Predicting Fluid Responsiveness by Passive Leg Raise (PLR)

passive leg raiseBackground: The best way to resuscitate critically ill patients with fluids has been a hotly debated topic in the FOAMed and Critical Care worlds. Fluids are important to optimize stroke volume and distal tissue perfusion, however, the administration of excessive fluids for shock can increase a patient’s morbidity and mortality by causing volume overload, which may lead to tissue edema and subsequently inadequate blood flow to tissues [1]. Accurately predicting when, whom, and how much fluid to administer remains a very challenging clinical question as only half of critically ill patients increase their cardiac output in response to the administration of fluids (i.e. the patient is preload or fluid responsive) [1].

Clinical signs and pressure/volumetric static variables are unreliable predictors of fluid responsiveness [1]. Ventilator-induced dynamic variables such as stroke volume variation and pulse pressure variation, however, have been shown to be more accurate in predicating fluid responsiveness. These tests can only be applied when several criteria are present (e.g., sinus heart rate, mechanical ventilation with a tidal volume of 8-10cc/kg of ideal body weight).

Passive leg raise (PLR) is another method to assess preload responsiveness. PLR produces a temporary and reversible increase in ventricular preload through an increase in venous return from the lower extremities, which mimics fluid administration without actually having to give exogenous fluids. This sounds great in theory, but PLR requires a hemodynamic assessment to be made during the maneuver to determine if the patient is preload responsive or not. There are multiple techniques for assessing changes in stroke volume but the diagnostic performance of each method still remains unknown. The two most commonly described methods are changes in pulse pressure variation and variables of flow. Continue reading

The PATCH Trial: Hold the Platelets in Spontaneous Intracerebral Hemorrhage?

PATCH TrialBackground: Hemorrhagic stroke accounts for 11 – 22% of strokes, half of all stroke deaths, and a significant amount of disability in many of the remaining survivors. Spontaneous, non-traumatic, intracerebral hemorrhage (ICH) accounts for 2/3 of hemorrhagic strokes; estimated at > 2 million ICHs each year. To date several studies have suggested that antiplatelet therapy use before ICH might worsen outcomes by increasing the risk of early ICH volume growth, due to platelet dysfunction, and pathophysiologically this makes sense. Platelet transfusion has been used therapeutically in many clinical settings for acute ICH, but there is a paucity of randomized trials investigating its effectiveness for reducing death or dependence.  Continue reading

Forget the PediaLyte and Just use Dilute Apple Juice in Mild Gastroenteritis

Dilute Apple JuiceBACKGROUND: Every year in the United States there are an estimated 178.8 million episodes of acute gastroenteritis resulting in 473,832 hospitalizations.  Most of the evidence surrounding oral rehydration centers around Oral Rehydration Therapy (ORT) studies in low-income countries where children suffer from more extensive gastrointestinal losses.  Theoretically, electrolyte maintenance solutions are recommended in order to prevent increasing diarrheal losses through the osmotic diuresis that can occur with glucose-rich drinks like juice.  However, these electrolyte maintenance solutions can cost up to $10 for a 1-liter bottle and are unpalatable to some children.  Refusal to drink often results in the need for IV hydration and can potentially result in disease progression and hospitalization.  This study attempted to look at whether a dilute apple juice solution or preferred fluids was equal to, if not superior to oral hydration with an electrolyte maintenance solution. Continue reading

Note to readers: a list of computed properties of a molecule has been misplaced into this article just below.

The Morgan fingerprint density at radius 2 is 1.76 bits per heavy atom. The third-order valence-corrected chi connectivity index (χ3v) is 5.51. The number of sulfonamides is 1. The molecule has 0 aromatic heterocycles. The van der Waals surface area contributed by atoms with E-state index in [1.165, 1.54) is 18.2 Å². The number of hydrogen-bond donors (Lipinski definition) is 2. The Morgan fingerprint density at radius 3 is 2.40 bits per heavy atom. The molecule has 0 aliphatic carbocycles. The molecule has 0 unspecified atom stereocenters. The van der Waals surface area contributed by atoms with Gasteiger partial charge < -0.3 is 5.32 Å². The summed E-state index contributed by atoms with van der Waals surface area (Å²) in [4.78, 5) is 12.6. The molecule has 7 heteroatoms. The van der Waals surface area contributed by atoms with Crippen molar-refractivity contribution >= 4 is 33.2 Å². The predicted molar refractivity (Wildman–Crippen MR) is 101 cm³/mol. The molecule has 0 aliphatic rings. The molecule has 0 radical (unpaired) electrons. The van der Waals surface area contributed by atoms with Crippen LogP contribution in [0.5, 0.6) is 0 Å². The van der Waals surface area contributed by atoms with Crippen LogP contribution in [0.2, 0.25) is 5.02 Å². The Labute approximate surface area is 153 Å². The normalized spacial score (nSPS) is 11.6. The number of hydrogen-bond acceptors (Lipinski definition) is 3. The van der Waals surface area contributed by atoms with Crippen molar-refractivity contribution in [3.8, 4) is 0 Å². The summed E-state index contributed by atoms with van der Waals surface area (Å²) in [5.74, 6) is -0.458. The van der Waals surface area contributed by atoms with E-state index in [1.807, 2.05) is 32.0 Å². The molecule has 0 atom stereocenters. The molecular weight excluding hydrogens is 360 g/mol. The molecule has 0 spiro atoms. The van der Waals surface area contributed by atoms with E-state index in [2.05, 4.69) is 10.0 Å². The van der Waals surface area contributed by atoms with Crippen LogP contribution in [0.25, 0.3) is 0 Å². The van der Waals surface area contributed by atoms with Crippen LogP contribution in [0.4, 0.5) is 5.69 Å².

The ENCHANTED Trial: Is Low-Dose the Right Dose for Intravenous tPA in Acute Ischemic Stroke?

The ENCHANTED TrialBackground: Despite continued debate on the efficacy of alteplase (tPA), it currently remains one of the major interventions directed at patients presenting with acute ischemic stroke. The current standard dose of the drug is 0.9 mg/kg given over 1 hour. It is unclear whether lower doses would be equally effective in increasing good neurologic outcomes after stroke while simultaneously decreasing the rate of intracerebral hemorrhage (ICH); the most serious side effect. Evidence showing that lower doses of tPA are non-inferior to standard-dose tPA could lead to a shift in treatment.  Continue reading

Changing Arm Position for Ultrasound Guided Subclavian Central Lines?

Changing Arm Position for Ultrasound Guided Subclavian Central Lines?The subclavian route is known to be the site for central line placement with the lowest risk of infection, but can also lead to many mechanical complications [2]. The biggest risk of subclavian line placement is an iatrogenic pneumothorax. The use of ultrasound for subclavian line placement can greatly reduce this risk by watching the needle enter the vein. But does arm position matter for ultrasound guided subclavian central lines? Continue reading